Below is the advice given by The Law Society of Scotland. Solicitors can ease the strain and help to avoid the pitfalls of the complete house-buying process, from noting interest in a property to concluding the deal. Their local knowledge can also be useful in helping you find a property.For a more detailed description of the process, please download our Buying a property information sheet.
A solicitor can ‘note interest’ in a property you like. This shows you are interested in the property and want to be kept informed of developments, such as the fixing of a closing date for offers.
Sellers must provide a home report for buyers. These include a single survey (which gives the condition and value of the property), an energy report (which contains a house’s energy efficiency rating and carbon dioxide emissions) and a property questionnaire (which includes general information such as a property’s council tax band, factoring arrangements, the existence of any local authority notices and information about alterations that have been made).A surveyor instructed by the seller will provide the survey contained in the home report pack. In many cases this will be sufficient for an interested party to submit an offer. However the potential buyer may have to commission another survey at the request of a mortgage provider or if the original survey was carried out some time ago. Your solicitor can provide further details and advice.
CHOOSE YOUR GUIDE
All data & information is GDPR secured (Data Protection Act 2022 (DPA 2022)) registered with the Information Commissioner’s Office (ICO) .
There are many types or mortgages available, which can be confusing. Some solicitors can offer advice on what is best for you and then arrange the loan.
A formal offer to purchase in Scotland is a complicated document containing a number of clauses for your protection. Your solicitor will prepare and sign this document for you and give guidance on offer price and other conditions.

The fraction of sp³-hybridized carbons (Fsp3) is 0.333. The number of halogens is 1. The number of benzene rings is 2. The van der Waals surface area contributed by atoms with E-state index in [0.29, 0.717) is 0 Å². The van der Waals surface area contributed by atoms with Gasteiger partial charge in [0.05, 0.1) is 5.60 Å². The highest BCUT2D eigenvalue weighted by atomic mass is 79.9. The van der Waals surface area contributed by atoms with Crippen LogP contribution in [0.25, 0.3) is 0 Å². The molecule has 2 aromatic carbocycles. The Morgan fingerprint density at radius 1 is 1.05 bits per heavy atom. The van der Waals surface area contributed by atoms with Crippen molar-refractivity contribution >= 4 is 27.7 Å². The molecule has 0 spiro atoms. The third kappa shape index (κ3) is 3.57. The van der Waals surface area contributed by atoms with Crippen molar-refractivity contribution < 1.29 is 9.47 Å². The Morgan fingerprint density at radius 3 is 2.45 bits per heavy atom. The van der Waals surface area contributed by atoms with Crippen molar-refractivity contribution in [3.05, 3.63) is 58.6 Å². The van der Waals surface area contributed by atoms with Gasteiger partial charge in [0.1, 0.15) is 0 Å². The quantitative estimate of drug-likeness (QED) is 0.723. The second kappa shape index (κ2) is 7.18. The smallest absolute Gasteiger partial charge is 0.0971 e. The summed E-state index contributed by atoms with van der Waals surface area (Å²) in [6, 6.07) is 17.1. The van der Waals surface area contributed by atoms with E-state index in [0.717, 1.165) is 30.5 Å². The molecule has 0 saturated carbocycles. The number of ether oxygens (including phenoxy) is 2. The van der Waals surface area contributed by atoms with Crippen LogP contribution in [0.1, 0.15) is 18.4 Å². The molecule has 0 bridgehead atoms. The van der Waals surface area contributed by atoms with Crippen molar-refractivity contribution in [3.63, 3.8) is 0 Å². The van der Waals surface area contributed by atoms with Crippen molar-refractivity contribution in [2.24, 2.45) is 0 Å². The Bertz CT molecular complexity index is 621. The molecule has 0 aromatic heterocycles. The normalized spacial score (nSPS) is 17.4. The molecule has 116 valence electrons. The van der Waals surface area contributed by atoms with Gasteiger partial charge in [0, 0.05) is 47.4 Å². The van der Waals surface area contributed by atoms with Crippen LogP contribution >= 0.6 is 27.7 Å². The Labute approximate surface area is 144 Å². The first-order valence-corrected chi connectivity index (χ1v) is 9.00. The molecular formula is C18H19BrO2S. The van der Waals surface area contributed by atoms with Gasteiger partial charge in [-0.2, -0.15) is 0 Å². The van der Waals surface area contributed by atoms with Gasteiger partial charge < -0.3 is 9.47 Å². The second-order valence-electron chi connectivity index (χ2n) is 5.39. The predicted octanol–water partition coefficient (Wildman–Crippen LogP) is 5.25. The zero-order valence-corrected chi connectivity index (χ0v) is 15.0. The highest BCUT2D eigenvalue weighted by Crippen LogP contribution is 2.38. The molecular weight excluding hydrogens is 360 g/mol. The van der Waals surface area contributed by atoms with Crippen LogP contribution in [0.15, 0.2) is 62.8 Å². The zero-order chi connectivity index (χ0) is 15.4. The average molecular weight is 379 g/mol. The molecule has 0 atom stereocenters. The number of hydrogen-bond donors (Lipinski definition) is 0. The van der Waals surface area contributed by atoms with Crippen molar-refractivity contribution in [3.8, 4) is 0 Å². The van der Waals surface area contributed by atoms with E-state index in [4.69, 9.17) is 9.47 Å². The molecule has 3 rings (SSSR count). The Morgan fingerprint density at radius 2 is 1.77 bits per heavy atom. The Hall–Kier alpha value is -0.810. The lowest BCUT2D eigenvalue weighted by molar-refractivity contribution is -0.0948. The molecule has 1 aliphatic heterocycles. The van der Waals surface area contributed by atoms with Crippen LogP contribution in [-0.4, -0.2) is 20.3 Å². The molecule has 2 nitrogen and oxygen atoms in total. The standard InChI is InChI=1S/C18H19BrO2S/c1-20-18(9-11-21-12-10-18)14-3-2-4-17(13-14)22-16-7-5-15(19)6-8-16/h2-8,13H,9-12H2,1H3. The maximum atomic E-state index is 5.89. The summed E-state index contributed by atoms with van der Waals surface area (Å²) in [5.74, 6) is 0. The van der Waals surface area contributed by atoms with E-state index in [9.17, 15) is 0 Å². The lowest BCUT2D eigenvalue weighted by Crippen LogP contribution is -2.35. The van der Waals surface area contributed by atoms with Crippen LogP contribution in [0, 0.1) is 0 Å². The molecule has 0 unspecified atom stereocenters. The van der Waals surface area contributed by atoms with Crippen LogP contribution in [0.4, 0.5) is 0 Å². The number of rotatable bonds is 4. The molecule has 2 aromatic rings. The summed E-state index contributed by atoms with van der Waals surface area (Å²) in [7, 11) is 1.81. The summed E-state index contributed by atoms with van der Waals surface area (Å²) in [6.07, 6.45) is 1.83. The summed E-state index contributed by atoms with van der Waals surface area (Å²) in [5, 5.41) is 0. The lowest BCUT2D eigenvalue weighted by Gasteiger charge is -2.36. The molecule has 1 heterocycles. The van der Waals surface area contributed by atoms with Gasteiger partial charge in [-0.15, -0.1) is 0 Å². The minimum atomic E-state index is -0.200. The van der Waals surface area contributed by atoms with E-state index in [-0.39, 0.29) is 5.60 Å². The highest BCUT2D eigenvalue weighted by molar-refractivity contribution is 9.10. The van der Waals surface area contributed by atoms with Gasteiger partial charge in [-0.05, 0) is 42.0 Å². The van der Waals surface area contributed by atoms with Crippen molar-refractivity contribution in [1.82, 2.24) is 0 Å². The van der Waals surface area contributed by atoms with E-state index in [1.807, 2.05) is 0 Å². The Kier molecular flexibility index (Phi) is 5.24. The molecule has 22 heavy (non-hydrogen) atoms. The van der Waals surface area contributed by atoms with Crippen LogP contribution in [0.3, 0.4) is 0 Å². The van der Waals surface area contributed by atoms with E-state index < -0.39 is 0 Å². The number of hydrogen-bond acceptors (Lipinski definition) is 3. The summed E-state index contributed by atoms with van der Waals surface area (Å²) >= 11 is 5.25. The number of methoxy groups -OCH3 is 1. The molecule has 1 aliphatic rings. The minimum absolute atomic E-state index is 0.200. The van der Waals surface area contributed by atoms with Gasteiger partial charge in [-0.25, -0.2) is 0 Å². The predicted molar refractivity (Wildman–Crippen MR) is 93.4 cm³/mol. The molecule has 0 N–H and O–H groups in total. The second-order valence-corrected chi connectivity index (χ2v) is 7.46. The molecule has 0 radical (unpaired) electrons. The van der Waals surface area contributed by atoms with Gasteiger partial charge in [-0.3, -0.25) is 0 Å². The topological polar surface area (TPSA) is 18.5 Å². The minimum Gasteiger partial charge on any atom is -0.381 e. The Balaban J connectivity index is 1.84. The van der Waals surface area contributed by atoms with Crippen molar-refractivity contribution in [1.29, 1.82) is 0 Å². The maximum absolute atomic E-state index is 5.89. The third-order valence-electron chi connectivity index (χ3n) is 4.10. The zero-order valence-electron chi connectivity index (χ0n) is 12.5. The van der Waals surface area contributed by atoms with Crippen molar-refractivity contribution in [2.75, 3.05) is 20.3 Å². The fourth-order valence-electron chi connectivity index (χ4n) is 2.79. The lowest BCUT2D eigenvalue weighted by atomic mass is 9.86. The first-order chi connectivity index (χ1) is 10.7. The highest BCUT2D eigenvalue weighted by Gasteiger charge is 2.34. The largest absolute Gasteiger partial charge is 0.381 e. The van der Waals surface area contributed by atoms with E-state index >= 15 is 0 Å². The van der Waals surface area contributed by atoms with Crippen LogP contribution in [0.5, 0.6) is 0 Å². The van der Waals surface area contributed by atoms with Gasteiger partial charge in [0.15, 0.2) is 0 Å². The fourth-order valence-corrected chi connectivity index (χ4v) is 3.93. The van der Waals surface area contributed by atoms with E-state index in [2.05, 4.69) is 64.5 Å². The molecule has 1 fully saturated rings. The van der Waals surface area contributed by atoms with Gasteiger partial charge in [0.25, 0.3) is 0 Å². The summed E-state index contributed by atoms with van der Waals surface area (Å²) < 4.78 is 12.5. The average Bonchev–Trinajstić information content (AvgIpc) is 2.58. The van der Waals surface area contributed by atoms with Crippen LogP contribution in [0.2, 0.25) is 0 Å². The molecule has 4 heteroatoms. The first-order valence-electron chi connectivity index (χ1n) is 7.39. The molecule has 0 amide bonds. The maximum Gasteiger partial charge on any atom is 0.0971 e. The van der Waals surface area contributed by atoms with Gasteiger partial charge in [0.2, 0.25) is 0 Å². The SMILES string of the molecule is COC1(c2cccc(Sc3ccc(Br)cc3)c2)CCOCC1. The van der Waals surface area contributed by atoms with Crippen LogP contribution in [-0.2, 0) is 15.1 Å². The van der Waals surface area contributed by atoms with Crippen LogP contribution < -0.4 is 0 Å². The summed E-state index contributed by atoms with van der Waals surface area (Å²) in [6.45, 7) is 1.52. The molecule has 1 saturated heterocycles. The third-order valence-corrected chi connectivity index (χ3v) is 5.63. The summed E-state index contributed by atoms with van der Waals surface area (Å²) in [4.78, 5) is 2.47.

Further negotiations are likely after an offer has been accepted, for instance, the date of entry, details of additional items included in the sale and issues such as permits for alterations.
Your solicitor can advise on any ‘title burdens’, or conditions that must be obeyed by the owner, such as common repairs, rules on keeping animals or uses for the property. A new title deed will then be prepared and signed by the seller, transferring the title into your own name.
Your solicitor will be able to give you advice about other important matters, such as insuring the property and its contents and drawing up a will, which is highly recommended. Also, he or she can provide you with a quotation for the cost of the house-buying process, including legal fees.
Most solicitors can handle the sale of a property from start to finish, including advice on advertising and the conveyancing. It is best to consult a solicitor even if you are selling a property yourself.
Sellers are required by law to provide a home report for buyers. These include a single survey, an energy report and a property questionnaire. Your solicitor can provide further details and advice.